Clark County traffic blitz to target drunk drivers

More deputies and police will be patrolling city and county roads until the end of the Labor Day weekend because of a nationwide campaign to crack down on drunken driving.

Drivers across Clark County might notice more law enforcement on the roads as the annual Drive Sober or Get Pulled Over sweep begins Friday and runs through Sept. 5.

The National Highway Traffic Safety Administration funnels money to states to address traffic-related deaths. The money will fund extra saturation patrols, meaning more patrol cars out on the roads looking for possible drunk drivers, Lt. Tom Zawada of the Springfield Police Division said.

Springfield police, the Clark County Sheriff’s Office, the Ohio State Highway Patrol Springfield post and Enon police will all be participating in the crack down.

“We try to staff as many hours as possible,” Zawada said about the voluntary overtime patrols that will be on the streets during the blitz.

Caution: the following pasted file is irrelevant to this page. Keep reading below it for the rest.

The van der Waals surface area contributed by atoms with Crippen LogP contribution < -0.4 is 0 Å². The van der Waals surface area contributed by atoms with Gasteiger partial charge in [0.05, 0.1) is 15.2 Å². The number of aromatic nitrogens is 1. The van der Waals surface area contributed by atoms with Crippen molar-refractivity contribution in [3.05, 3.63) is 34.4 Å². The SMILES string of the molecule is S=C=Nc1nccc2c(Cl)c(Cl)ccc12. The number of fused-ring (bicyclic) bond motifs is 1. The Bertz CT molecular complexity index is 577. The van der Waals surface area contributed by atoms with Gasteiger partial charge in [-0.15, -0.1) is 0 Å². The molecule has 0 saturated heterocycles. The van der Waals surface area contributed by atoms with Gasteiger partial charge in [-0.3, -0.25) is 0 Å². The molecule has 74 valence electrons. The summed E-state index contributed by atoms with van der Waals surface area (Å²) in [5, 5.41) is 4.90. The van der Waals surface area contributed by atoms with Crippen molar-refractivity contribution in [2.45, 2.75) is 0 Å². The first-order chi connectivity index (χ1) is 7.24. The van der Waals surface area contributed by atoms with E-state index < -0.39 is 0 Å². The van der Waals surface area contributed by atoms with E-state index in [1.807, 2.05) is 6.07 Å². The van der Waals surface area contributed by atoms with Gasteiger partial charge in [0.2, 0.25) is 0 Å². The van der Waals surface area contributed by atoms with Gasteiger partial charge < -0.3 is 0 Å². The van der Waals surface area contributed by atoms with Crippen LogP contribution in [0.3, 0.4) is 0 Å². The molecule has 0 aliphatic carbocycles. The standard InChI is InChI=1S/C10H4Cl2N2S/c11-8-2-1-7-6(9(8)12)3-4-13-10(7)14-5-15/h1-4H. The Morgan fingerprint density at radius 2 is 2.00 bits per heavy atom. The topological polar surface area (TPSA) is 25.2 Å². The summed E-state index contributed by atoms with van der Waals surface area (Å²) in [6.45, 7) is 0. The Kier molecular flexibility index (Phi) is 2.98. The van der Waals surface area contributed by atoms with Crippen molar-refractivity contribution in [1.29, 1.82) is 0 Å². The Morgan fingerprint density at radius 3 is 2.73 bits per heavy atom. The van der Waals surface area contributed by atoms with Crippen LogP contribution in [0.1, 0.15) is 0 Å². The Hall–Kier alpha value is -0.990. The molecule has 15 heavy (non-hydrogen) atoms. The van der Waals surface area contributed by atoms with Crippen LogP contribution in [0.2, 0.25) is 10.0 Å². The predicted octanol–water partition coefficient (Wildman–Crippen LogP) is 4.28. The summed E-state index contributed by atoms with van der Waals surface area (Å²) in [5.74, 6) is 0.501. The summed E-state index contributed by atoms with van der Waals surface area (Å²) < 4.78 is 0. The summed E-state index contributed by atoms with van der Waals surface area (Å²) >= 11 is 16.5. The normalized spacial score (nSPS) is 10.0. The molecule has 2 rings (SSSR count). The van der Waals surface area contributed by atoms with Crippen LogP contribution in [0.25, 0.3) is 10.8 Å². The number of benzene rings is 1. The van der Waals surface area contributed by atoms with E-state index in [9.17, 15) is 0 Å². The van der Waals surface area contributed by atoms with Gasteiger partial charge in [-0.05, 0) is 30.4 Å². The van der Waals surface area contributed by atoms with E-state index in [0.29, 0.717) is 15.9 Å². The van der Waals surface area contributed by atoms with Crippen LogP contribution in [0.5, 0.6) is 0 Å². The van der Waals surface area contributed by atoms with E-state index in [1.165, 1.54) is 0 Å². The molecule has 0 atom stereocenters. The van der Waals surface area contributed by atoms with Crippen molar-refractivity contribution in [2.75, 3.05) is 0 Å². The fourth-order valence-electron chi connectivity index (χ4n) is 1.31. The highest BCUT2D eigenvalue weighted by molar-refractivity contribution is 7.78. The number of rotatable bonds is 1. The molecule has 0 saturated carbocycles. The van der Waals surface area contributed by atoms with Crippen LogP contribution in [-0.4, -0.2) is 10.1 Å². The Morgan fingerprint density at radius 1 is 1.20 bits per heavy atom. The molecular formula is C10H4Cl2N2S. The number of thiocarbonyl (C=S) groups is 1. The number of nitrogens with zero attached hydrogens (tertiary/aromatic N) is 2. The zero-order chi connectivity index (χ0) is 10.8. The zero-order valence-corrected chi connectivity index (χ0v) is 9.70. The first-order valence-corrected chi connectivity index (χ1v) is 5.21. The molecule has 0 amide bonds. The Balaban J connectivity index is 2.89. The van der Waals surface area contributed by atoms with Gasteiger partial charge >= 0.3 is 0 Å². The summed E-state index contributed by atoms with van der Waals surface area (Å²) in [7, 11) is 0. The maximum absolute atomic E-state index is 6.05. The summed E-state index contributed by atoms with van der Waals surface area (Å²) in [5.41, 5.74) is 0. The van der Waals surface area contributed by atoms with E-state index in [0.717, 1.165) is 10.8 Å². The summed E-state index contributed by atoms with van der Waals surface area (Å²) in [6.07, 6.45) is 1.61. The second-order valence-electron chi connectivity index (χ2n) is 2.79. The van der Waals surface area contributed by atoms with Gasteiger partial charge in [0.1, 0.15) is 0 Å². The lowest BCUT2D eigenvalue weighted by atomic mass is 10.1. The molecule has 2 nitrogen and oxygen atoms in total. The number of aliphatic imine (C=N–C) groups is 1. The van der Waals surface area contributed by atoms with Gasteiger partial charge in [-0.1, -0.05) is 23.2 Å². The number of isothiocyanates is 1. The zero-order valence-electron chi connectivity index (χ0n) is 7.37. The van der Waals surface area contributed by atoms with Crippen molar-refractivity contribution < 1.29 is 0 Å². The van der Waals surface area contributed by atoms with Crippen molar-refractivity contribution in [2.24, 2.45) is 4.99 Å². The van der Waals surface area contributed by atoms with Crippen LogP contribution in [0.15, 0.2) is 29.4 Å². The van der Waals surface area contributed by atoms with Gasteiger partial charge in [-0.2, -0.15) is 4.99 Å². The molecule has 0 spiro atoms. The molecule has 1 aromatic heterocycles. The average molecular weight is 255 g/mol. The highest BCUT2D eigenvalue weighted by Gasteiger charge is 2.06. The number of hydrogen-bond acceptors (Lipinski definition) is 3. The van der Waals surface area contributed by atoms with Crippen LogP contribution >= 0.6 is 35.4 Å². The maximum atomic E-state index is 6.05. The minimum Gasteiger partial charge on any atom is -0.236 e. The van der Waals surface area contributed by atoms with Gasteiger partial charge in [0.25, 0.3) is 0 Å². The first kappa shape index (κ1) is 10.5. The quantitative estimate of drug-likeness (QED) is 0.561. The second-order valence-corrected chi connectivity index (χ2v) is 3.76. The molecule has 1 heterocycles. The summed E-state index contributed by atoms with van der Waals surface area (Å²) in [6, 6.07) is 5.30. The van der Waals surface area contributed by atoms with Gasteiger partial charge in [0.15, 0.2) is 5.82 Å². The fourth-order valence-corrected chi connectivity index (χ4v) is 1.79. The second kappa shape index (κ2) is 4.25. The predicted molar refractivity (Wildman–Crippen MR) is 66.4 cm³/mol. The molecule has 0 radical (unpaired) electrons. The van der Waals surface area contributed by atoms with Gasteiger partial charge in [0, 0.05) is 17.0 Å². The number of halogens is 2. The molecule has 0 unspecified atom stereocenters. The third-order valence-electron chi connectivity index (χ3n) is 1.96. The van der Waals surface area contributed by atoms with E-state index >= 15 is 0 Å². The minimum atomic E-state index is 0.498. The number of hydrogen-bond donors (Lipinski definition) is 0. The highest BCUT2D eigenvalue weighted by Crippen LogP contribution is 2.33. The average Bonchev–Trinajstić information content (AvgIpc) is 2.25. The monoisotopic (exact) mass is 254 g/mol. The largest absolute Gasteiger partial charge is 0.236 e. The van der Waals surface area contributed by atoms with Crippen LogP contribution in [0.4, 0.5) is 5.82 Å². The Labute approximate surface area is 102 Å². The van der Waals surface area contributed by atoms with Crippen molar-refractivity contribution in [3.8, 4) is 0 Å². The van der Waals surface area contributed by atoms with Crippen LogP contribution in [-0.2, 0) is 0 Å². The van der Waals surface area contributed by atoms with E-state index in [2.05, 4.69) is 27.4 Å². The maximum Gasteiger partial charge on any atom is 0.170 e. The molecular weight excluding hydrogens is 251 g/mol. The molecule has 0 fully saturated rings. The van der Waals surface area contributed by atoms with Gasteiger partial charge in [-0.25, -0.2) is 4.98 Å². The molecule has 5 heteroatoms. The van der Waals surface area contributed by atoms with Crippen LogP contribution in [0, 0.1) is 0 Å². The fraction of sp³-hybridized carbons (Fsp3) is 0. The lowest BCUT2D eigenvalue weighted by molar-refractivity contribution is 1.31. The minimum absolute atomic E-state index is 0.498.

The grant will cover up to 63 extra hours of patrols for Springfield police and 100 hours for the Clark County Sheriff’s Office, said Lt. Dusty White with the sheriff’s office.

Officers will look for drivers who are under the influence, speeding or driving recklessly, police said.

During the campaign, police, deputies and local safety agencies will also stress the importance of securing a designated driver if you plan on drinking, Zawada said.

Springfield police investigated 55 alcohol-related fatal and injury crashes in the city last year, he said.

State troopers have made 315 OVI stops across the county so far this year. In 2015 there were nine OVI-related fatal crashes in Clark County, according to state data.

“Our officers usually stop a couple of OVIs a week,” Enon Police Lt. Mike Holler said.

The Drive Sober campaign is one of two nationwide campaigns funded by the National Highway Traffic Safety Administration throughout the year. The Click it or Ticket campaign is in the beginning of summer and Drive Sober at the end.

Officers will use zero tolerance for speeding, alcohol and seat belt violations during the campaign, police said.